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A grim year: record number of environmental defenders killed

While the world was busy with the pandemic, a record number of 227 land and environmental defenders were killed in 2020 — an average of four people a week, according to a new report by the NGO Global Witness. As it so often happens, these attacks took place in a wider context that includes a range of threats against defenders, arrests, smear campaigns, and other violent attacks. 

Óscar Eyraud Adams, a Kumiay indigenous activist and defender of indigenous peoples from Tecate, Baja California, was murdered on September 24, 2020 at his home. Image credit: Global Witness.

The report defines land and environmental defenders as people who carry out peaceful actions against unjust, discriminatory, corrupt, or damaging exploitation of natural resources or the environment. This covers a broad range of people, such as those whose land is threatened by deforestation and mining. 

Since 2012, Global Witness has been gathering data on killings of defenders. In that time, a grim picture has been identified by the authors – as the climate crisis intensifies, violence against those protecting the planet also increases. Now, the new report shows the highest ever number of activists killed for the second year in a row

“One day, we hope to report an end to the violence against those defending our planet and their land, but until governments get serious about protecting defenders, and companies start putting people and planet before profit, both climate breakdown and the killings will continue,” Chris Madden, campaigner at Global Witness, said in a statement. 

Deadly statistics

Once again, Colombia was the country with the highest recorded attacks, with 65 defenders killed in 2020. A third of these attacks targeted indigenous and afro-descendant people, and almost half were against small-scale farmers. Nicaragua saw 12 killings, making it the most dangerous country per capita for defenders last year. 

Almost 3 in 4 of the attacks recorded took place in the Americas – with 7 out of the 10. highest countries located in Latin America, a visible trend over the years. The Amazon region was a dangerous hotspot, with most deaths in Peru and Brazil happening there. The report registered 18 killings across African countries in 2020, compared to seven in 2019.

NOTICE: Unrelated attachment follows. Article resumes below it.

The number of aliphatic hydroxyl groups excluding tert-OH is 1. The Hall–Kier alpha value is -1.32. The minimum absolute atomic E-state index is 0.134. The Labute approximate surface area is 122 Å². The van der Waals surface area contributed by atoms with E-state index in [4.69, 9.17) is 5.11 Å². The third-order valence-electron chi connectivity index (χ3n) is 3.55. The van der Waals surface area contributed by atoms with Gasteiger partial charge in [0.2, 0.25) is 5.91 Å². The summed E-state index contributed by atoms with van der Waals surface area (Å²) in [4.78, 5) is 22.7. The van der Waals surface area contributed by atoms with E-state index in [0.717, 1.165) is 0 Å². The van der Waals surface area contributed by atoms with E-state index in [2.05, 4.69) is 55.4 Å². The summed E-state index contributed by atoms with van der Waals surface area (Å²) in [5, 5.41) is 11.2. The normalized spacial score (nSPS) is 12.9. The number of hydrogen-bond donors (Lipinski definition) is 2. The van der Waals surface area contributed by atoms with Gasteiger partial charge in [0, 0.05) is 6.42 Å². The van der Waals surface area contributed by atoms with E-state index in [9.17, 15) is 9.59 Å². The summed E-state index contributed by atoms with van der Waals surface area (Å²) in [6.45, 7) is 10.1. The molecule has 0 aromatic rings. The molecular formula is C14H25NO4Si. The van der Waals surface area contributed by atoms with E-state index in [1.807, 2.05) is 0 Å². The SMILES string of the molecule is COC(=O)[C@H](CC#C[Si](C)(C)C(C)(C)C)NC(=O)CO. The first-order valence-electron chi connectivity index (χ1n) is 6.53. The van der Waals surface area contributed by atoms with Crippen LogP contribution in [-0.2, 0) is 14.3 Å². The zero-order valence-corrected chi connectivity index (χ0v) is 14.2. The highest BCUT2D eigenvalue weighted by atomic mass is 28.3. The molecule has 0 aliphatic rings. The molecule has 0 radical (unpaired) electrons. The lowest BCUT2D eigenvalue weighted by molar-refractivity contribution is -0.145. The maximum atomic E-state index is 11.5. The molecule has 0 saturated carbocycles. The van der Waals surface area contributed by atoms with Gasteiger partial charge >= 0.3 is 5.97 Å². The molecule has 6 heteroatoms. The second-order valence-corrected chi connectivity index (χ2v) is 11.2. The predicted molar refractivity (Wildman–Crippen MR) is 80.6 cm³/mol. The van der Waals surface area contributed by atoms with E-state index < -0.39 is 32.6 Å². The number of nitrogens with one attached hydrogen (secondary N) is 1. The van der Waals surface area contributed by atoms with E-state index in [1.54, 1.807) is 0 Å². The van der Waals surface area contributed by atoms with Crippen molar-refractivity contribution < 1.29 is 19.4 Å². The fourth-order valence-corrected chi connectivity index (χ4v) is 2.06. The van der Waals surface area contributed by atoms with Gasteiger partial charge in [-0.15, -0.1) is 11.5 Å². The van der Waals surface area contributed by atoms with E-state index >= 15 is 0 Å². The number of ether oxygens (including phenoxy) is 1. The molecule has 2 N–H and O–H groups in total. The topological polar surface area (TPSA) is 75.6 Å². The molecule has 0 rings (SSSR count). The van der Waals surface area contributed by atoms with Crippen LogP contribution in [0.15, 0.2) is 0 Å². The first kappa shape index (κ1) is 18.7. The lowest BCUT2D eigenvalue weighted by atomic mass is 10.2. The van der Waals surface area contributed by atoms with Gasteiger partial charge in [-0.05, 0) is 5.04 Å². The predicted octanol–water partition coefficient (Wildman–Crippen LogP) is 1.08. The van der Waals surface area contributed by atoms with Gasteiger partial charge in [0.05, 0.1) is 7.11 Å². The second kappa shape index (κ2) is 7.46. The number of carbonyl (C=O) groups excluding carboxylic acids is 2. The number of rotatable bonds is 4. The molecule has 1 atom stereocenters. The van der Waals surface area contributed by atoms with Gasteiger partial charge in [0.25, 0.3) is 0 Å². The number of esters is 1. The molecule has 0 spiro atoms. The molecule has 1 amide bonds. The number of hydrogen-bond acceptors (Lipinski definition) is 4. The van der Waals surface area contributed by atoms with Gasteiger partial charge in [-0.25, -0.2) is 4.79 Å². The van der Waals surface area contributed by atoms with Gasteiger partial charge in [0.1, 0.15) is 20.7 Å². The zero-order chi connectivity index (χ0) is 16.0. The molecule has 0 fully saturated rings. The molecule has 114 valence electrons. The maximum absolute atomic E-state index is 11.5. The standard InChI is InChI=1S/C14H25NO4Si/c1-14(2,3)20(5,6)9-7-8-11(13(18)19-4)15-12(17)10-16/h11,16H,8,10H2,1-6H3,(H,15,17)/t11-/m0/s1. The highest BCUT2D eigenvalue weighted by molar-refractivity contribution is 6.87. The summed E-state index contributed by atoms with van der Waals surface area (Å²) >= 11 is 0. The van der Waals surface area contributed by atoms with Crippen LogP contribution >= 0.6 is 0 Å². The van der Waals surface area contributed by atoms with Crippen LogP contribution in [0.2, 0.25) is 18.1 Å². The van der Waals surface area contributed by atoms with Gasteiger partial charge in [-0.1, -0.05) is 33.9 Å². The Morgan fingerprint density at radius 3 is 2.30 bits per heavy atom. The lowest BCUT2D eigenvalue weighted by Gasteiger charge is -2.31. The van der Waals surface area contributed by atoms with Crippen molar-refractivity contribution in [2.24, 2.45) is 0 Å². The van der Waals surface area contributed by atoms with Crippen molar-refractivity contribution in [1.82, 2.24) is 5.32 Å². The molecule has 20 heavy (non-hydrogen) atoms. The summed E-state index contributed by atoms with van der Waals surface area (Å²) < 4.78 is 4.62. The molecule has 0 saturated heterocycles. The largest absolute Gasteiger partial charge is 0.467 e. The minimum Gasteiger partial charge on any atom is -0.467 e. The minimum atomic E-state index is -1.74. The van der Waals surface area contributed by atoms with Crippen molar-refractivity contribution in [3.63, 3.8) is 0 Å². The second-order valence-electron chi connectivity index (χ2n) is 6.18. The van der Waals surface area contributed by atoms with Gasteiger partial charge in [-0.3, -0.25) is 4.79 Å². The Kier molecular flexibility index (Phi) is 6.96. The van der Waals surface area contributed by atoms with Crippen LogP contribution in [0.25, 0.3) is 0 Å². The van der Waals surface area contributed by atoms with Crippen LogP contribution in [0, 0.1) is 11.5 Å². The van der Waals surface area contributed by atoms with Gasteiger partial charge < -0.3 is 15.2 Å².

Over a third of the attacks were reportedly linked to resource exploitation, such as logging and agribusiness developments, as well as to hydroelectric dams and other infrastructure. However, this figure is likely to be higher as the reasons behind these attacks are often not properly investigated nor reported on. Logging was the deadliest activity, linked to 23 deaths. 

The disproportionate number of attacks against indigenous peoples continued last year, with over a third of all fatal attacks targeting them. These were documented across Mexico, Central and South America, and the Philippines. Indigenous peoples were the target of 5 out of the 7 mass killings recorded in 2020, especially in the Philippines.

Global Witness called the United Nations through its member states to ensure that the commitments and actions to implement the Paris Agreement on climate change also integrate human rights protections, to ensure that those protecting the environment are protected. Governments should also ensure national policies protect activists, as well as making sure that justice investigates and prosecutes all relevant actors. But whether or not this will happen is unclear.